Posts Tagged ‘ Business ’

Reading Everything is Obvious by Duncan Watts

February 15, 2017
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Reading Everything is Obvious by Duncan Watts

In his book, Everything is Obvious (Once You Know the Answer): Why Common Sense Fails, Duncan Watts, a professor of sociology at Columbia, imparts urgent lessons that are as relevant to his students as to self-proclaimed data scientists. It takes only nominal effort to generate narrative structures that retrace the past, Watts contends, but developing lasting theory that produces valid predictions requires much more effort than common sense. Watts’s is…

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Deep thinking about your data

February 3, 2017
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Deep thinking about your data

In the on-going series of posts about the IMDB dataset, from Kaggle, I have so far looked at several of the scraped variables, including the number of faces on movie posters (1, 2), plot keywords (3), and movie rating by title year (4). In this post, I tackle the variables resulting from a data merge between IMDB and Facebook. These columns have names like "Director Facebook Likes", "Actor 1 Facebook…

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February talks, and exploratory data analysis using visuals

January 30, 2017
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February talks, and exploratory data analysis using visuals

News: In February, I am bringing my dataviz lecture to various cities: Atlanta (Feb 7), Austin (Feb 15), and Copenhagen (Feb 28). Click on the links for free registration. I hope to meet some of you there. *** On the...

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Pre-processing data is not just about correcting errors

January 30, 2017
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Pre-processing data is not just about correcting errors

Exploration of IMDB rating data, by Kaiser Fung, founder of Principal Analytics Prep

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Numbersense and government accountability in the new political reality

January 24, 2017
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You've heard me say often, numbersense is the most important quality for good data analysts; little did I know that numbersense would become the new requirement for healthy American democracy. From the first day in office, the new President is at war with numbers (over attendance figures at his inauguration). But I believe that getting to the bottom of data-driven claims is a bi-partisan issue: while it is obvious that…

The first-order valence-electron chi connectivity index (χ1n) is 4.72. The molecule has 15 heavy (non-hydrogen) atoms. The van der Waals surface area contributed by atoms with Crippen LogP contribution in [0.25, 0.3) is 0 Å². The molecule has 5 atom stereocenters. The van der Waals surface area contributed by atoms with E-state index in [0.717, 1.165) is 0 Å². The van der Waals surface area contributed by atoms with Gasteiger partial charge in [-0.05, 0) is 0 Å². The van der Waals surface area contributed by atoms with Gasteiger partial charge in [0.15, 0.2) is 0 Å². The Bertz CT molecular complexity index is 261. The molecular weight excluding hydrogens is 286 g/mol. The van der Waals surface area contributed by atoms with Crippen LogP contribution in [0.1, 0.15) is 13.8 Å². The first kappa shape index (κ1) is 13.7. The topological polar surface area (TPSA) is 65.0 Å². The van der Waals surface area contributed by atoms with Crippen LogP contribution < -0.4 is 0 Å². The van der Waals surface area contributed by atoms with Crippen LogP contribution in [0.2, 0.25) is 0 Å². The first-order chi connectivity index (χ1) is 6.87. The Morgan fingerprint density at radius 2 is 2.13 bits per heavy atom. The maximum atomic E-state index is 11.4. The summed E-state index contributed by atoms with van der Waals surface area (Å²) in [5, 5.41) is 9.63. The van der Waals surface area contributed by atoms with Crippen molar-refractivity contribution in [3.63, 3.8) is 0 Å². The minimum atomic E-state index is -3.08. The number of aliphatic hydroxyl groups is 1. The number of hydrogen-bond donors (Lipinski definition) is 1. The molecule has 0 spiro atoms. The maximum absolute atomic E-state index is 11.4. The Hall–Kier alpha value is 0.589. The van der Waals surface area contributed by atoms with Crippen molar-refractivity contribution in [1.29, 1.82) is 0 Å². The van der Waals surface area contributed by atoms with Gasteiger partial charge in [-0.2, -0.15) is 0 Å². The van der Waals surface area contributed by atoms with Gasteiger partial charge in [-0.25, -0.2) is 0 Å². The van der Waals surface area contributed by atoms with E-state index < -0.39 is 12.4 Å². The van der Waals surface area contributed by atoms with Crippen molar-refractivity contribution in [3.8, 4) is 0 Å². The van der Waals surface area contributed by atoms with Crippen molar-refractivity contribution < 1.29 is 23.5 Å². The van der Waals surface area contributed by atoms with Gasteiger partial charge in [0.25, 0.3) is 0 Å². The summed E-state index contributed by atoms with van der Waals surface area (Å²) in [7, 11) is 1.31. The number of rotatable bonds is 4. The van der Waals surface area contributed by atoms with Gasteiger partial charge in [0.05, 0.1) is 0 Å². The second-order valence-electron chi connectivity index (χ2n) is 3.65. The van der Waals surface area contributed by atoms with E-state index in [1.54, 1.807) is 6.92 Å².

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Lines that delight, lines that blight

January 23, 2017
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Lines that delight, lines that blight

This WSJ graphic caught my eye. The accompanying article is here. The article (judging from the sub-header) makes two separate points, one about the total amount of money raised in IPOs in a year, and the change in market value...

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ASA President meets OCCAM data

December 27, 2016
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Just leaving this quote from ASA President Jessica Utts here (Source: Amstat News Dec 2016): A few days ago, I was in Vietnam and took a four-hour bus ride from Ha Long Bay to Hanoi. When I arrived, my fitness tracker had given me credit for taking 9,124 steps and climbing 81 flights of stairs during those four hours, even though I only left my seat once during a short…

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Is this chart rotten?

December 19, 2016
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Is this chart rotten?

Some students pointed me to a FiveThirtyEight article about Rotten Tomatoes scores that contain the following chart: (link to original) This is a chart that makes my head spin. Too much is going on, and all the variables in the...

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Inspired by water leaks

December 19, 2016
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Inspired by water leaks

For me, 2016 is a year of water leaks. I was forced to move apartments during the summer. (Blame my old landlord for the lower frequency of posts this year!) That old apartment was overrun by water issues. In the past four years, there were two big leaks in addition to annual visible "seepage" in the ceiling. The first big leak ruined my first night back from Hurricane Sandy-induced evacuation.…

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Story within story, bar within bar

December 14, 2016
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Story within story, bar within bar

This Wall Street Journal offering caught my eye. It's the unusual way of displaying proportions. Your first impression is to interpret the graphic as a bar chart. But it really is a bar within a bar: the crux of the...

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